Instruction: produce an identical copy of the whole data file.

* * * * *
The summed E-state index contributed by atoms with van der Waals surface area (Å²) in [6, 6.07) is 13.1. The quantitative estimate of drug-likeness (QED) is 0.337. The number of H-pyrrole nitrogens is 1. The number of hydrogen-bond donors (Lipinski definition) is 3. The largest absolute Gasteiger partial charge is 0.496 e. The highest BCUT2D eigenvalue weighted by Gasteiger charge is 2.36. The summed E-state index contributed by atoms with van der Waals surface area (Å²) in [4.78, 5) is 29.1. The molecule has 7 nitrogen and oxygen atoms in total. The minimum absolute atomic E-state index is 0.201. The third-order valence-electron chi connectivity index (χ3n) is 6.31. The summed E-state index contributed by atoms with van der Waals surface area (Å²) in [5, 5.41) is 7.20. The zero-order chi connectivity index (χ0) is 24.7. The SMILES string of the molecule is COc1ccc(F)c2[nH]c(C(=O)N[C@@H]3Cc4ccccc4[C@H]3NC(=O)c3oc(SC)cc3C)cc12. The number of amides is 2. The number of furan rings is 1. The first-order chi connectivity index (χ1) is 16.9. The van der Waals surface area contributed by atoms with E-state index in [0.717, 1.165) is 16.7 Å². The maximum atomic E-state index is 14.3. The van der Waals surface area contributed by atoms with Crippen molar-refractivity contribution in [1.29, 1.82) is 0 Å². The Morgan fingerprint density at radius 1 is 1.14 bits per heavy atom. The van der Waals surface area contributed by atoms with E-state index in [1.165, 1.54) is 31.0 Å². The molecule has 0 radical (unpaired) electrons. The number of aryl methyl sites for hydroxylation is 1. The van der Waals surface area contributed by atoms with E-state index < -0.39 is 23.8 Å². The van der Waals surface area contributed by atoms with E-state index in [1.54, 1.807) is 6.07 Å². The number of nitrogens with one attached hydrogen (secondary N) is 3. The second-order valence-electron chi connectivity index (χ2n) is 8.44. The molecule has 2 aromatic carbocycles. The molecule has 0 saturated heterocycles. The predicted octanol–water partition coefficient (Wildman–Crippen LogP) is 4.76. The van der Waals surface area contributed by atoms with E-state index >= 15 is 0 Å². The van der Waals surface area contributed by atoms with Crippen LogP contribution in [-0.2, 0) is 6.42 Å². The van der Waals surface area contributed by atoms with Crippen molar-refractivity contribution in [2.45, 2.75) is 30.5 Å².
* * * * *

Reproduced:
The summed E-state index contributed by atoms with van der Waals surface area (Å²) in [6, 6.07) is 13.1. The quantitative estimate of drug-likeness (QED) is 0.337. The number of H-pyrrole nitrogens is 1. The number of hydrogen-bond donors (Lipinski definition) is 3. The largest absolute Gasteiger partial charge is 0.496 e. The highest BCUT2D eigenvalue weighted by Gasteiger charge is 2.36. The summed E-state index contributed by atoms with van der Waals surface area (Å²) in [4.78, 5) is 29.1. The molecule has 7 nitrogen and oxygen atoms in total. The minimum absolute atomic E-state index is 0.201. The third-order valence-electron chi connectivity index (χ3n) is 6.31. The summed E-state index contributed by atoms with van der Waals surface area (Å²) in [5, 5.41) is 7.20. The zero-order chi connectivity index (χ0) is 24.7. The SMILES string of the molecule is COc1ccc(F)c2[nH]c(C(=O)N[C@@H]3Cc4ccccc4[C@H]3NC(=O)c3oc(SC)cc3C)cc12. The number of amides is 2. The number of furan rings is 1. The first-order chi connectivity index (χ1) is 16.9. The van der Waals surface area contributed by atoms with E-state index in [0.717, 1.165) is 16.7 Å². The maximum atomic E-state index is 14.3. The van der Waals surface area contributed by atoms with Crippen molar-refractivity contribution in [1.29, 1.82) is 0 Å². The Morgan fingerprint density at radius 1 is 1.14 bits per heavy atom. The van der Waals surface area contributed by atoms with E-state index in [1.165, 1.54) is 31.0 Å². The molecule has 0 radical (unpaired) electrons. The number of aryl methyl sites for hydroxylation is 1. The van der Waals surface area contributed by atoms with E-state index < -0.39 is 23.8 Å². The van der Waals surface area contributed by atoms with E-state index in [1.54, 1.807) is 6.07 Å². The number of nitrogens with one attached hydrogen (secondary N) is 3. The second-order valence-electron chi connectivity index (χ2n) is 8.44. The molecule has 2 aromatic carbocycles. The molecule has 0 saturated heterocycles. The predicted octanol–water partition coefficient (Wildman–Crippen LogP) is 4.76. The van der Waals surface area contributed by atoms with E-state index >= 15 is 0 Å². The van der Waals surface area contributed by atoms with Crippen LogP contribution in [-0.2, 0) is 6.42 Å². The van der Waals surface area contributed by atoms with Crippen molar-refractivity contribution in [2.45, 2.75) is 30.5 Å².